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Justice News

Department of Justice
U.S. Attorney’s Office
District of Kansas

FOR IMMEDIATE RELEASE
Thursday, January 18, 2018

Retired Highway Patrol Trooper Charged With Lying to FBI about Gambling

WICHITA, KAN. – A retired highway patrol trooper was charged Thursday with lying to the FBI during an investigation into illegal gambling in Wichita, U.S. Attorney Tom Beall said.

 

Michael Frederiksen, 52, Derby, Kan., is charged with two counts of making false statements to FBI investigators. A criminal complaint filed in federal court in Wichita alleges that in 2014, while Frederiksen was still a Kansas Highway Patrol Trooper, he was filmed taking part in an illegal cash poker game. On Feb. 23, 2017, he was interviewed by FBI agents investigating illegal gambling businesses in Wichita.

 

The FBI had a video of Frederiksen playing in an illegal cash poker game held Feb. 12, 2014, at 922 1/2 E. Douglas in the Old Town district of Wichita. The site was equipped with poker tables, a cabinet for valuables and poker chips, video surveillance equipment, liquor and snacks. Staff included dealers, someone serving food and a waitress serving drinks and giving massages to the players.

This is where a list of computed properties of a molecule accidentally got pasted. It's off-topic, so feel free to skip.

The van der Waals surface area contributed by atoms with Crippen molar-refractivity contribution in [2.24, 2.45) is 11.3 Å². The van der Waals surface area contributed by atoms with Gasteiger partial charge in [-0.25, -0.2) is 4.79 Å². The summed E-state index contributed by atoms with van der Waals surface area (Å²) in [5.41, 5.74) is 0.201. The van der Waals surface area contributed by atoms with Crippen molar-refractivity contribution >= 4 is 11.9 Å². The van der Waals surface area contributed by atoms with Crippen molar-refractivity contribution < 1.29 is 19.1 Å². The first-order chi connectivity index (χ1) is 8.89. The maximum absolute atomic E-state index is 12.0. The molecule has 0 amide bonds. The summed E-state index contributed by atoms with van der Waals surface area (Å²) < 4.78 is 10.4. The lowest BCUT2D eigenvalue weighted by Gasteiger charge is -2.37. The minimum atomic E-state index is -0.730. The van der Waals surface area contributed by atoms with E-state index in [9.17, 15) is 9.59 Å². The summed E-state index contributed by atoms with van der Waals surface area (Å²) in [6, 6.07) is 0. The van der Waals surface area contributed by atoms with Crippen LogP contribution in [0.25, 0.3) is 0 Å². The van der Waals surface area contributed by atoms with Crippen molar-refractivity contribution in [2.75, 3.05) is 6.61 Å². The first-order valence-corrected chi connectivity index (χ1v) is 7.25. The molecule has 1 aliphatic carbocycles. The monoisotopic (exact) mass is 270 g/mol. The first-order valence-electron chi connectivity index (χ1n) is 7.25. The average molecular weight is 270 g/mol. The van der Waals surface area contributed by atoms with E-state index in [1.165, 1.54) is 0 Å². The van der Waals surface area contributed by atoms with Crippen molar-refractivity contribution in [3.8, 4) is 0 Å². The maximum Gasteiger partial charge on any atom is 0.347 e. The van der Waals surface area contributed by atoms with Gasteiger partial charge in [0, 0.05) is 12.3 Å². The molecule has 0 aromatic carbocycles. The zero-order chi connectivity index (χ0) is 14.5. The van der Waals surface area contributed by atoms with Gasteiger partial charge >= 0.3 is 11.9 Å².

An undercover investigator was at the game posing as a gambler. At one point, the undercover officer tried to use his phone to take photos. The men running the game took him aside and told him he was making other players nervous. They allowed the undercover officer to continue playing, but moved the game to other locations after that night.

 

The FBI also knew that Fredericksen had frequent contact with one of the organizers of the poker game, identified in the charges as J.S.

 

During the FBI interview, Fredericksen made false statements, downplaying his involvement in illegal poker and his relationship with the operator of the poker game.

 

If convicted, Fredericksen faces up to five years in federal prison and a fine up to $250,000 on each count. The FBI, Wichita Police Department and the Internal Revenue Service investigated. Assistant U.S. Attorneys Aaron Smith and Mona Furst are prosecuting.

 

In all cases, defendants are presumed innocent until and unless proven guilty. The indictments merely contain allegations of criminal conduct.

Topic(s): 
Public Corruption
Component(s): 
Updated January 18, 2018